The Paradox Of Quality

The paradox of quality is that the better our products get, the more they are alike.

Quality is contagious. It multiplies itself. Quality follows quality, which is why quality also converges.

Take cars, for example. One of the key things people want from gasoline-powered cars is good gas mileage. Maximizing fuel efficiency involves many things, such as tire resistance, lubrication, weight and engine design.

But the most important thing is the aerodynamic design of the car’s body. The shape of a car must minimize drag and instability. The laws of physics that come into play apply to every car, so every car designed to maximize fuel efficiency will end up in the same place.

That is because one shape works best. This is why the silhouettes of most cars these days — mass market and luxury — are pretty much identical.



This phenomenon was called out last year by Epoch strategy director Alex Murrell in a thought-provoking blog post entitled “The Age of Average.”

He showed an image of the side profile of 25 cars. We would be hard-pressed to pick out one from another. All cars have greatly improved on gas mileage, and in doing so look more and more alike.

And it's not just car silhouettes — it’s brand logos too.

Web developer Radek Sienkiewicz pointed out in a 2020 blog post that brand logos now look more alike. The reason is the handheld mobile devices people use to shop and browse these days.

Branding must look good on smart phones and tablets. Certain fonts and colors are more readable on mobile devices, so brands are converging on those.

Logos are better, but only by looking more and more alike.

You see this in everything. You name it, and Murrell does. Coffee shops. Models. Movie posters. Book covers. Toothbrushes. Retail shelves. Skylines. Websites. Instagram photos. And more.

In every case, it is quality following quality. Something works best, so everybody does that.

Think of your own experience. When a competitor comes out with a better feature, you don’t just fold up and quit. You do it, too.

If it’s the best thing, everybody will do it. For the very reason that it’s the best thing. But in doing so, everybody ends up in the same place. It's higher quality all around, but with less differentiation. It is a commodity marketplace at a high level of quality, not a low level.

Quality used to cost more to produce and deliver, which put high quality out of reach for many brands and most consumers. But this has changed.

Increasingly, quality is affordable. In years past, commoditization meant lower quality — everything headed to the lowest common denominator.

These days, it means higher quality — everything headed to the highest common denominator.

For example, grocery, convenience and drug retailers have made significant investments in the quality of store brands, thus making trading-down less if any of a trade-off in quality.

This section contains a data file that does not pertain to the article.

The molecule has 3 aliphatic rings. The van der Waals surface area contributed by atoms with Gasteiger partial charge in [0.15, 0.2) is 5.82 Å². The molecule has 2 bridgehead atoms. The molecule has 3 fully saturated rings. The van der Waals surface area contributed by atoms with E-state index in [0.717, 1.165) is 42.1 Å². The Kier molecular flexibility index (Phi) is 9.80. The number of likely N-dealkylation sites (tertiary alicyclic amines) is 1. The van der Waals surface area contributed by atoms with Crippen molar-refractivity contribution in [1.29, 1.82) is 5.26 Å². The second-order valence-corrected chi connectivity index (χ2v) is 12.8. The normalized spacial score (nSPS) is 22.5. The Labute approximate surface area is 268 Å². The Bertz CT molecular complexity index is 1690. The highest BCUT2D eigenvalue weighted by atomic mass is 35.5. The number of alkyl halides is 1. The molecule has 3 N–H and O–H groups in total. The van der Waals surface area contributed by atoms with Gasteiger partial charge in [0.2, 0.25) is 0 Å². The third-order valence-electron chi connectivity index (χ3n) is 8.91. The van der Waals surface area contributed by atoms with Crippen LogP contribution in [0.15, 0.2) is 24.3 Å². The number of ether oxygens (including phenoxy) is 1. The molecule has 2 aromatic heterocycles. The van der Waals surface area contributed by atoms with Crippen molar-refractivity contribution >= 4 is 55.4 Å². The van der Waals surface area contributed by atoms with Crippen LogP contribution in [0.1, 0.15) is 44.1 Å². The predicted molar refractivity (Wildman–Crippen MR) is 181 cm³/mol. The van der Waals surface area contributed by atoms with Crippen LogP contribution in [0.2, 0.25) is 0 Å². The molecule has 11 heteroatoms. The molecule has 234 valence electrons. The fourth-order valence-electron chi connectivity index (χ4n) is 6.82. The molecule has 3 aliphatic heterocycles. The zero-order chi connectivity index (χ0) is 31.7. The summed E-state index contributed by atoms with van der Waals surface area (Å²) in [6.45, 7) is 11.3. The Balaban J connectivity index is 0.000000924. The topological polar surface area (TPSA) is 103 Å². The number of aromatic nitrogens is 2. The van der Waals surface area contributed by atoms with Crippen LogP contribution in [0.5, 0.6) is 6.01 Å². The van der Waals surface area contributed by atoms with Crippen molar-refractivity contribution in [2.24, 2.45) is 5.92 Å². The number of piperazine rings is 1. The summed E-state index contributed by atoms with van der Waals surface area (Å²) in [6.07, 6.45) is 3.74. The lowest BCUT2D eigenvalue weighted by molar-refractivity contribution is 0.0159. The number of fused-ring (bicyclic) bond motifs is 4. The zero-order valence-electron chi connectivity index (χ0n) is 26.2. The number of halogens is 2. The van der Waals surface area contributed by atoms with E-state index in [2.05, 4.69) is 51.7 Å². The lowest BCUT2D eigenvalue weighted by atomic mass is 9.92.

AI is sure to worsen the paradox of quality. The genius of AI — especially generative AI — is that it can quickly survey what’s known about something and distill current learning about what’s best.

In other words, AI takes the guesswork out of great by pointing directly to consensus knowledge about the best and highest-quality thing to do.

As brands and businesses use AI to synthesize large datasets, quality will cease to be exceptional.

Quality will become normative. Everything will be much better, but also much the same.

It's not quality that builds brands, however. It’s difference, and difference that is motivating or specifically relevant to consumer needs and wants.

Absent difference, any brand is as good as any other. In such an instance, every brand is great — just the same.

The challenge for brands is difference. It’s the same challenge as always except that quality is no longer a reliable or sustainable way in which to create and deliver difference. For many categories, quality has become table stakes.

This has had the effect of making advertising less about the brand and more about the spectacle of the ad itself.

Natasha Degen, who teaches at the Fashion Institute of Technology, wrote about this in a New York Times op-ed earlier this year. The “hype machine” now “precedes and overwhelms the product,” she observed. What people seek is the experience of the marketing — the buzz, the craze, the movement, the crowd, the conversation, the promotion.

Product quality is expected. So it’s more about the rush of getting there than what you get once you get there.

It’s marketing as the difference that delivers — a quality of spectacle that, paradoxically, presumes a quality product.

1 comment about "The Paradox Of Quality".
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  1. Jon Vanhala from 569, April 19, 2024 at 12:43 p.m.

    Thanks for this. Very very useful and timely reminder for a client project I am working on 

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